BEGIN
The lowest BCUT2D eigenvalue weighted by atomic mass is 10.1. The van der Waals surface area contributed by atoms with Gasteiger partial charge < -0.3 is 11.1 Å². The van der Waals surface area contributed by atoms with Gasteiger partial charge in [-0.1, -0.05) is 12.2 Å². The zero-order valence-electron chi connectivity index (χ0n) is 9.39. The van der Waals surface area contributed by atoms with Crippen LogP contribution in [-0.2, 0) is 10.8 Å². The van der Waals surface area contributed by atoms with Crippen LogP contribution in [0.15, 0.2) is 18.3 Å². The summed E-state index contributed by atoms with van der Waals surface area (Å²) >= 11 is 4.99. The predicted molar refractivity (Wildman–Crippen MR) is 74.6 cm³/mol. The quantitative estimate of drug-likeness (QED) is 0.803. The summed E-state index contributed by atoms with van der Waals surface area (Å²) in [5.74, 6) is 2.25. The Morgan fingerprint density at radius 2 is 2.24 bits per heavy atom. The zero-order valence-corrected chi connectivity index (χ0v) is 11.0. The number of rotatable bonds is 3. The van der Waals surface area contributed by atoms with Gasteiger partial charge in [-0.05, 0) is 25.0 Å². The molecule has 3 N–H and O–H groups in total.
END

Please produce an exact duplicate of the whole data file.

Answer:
The lowest BCUT2D eigenvalue weighted by atomic mass is 10.1. The van der Waals surface area contributed by atoms with Gasteiger partial charge < -0.3 is 11.1 Å². The van der Waals surface area contributed by atoms with Gasteiger partial charge in [-0.1, -0.05) is 12.2 Å². The zero-order valence-electron chi connectivity index (χ0n) is 9.39. The van der Waals surface area contributed by atoms with Crippen LogP contribution in [-0.2, 0) is 10.8 Å². The van der Waals surface area contributed by atoms with Crippen LogP contribution in [0.15, 0.2) is 18.3 Å². The summed E-state index contributed by atoms with van der Waals surface area (Å²) >= 11 is 4.99. The predicted molar refractivity (Wildman–Crippen MR) is 74.6 cm³/mol. The quantitative estimate of drug-likeness (QED) is 0.803. The summed E-state index contributed by atoms with van der Waals surface area (Å²) in [5.74, 6) is 2.25. The Morgan fingerprint density at radius 2 is 2.24 bits per heavy atom. The zero-order valence-corrected chi connectivity index (χ0v) is 11.0. The number of rotatable bonds is 3. The van der Waals surface area contributed by atoms with Gasteiger partial charge in [-0.05, 0) is 25.0 Å². The molecule has 3 N–H and O–H groups in total.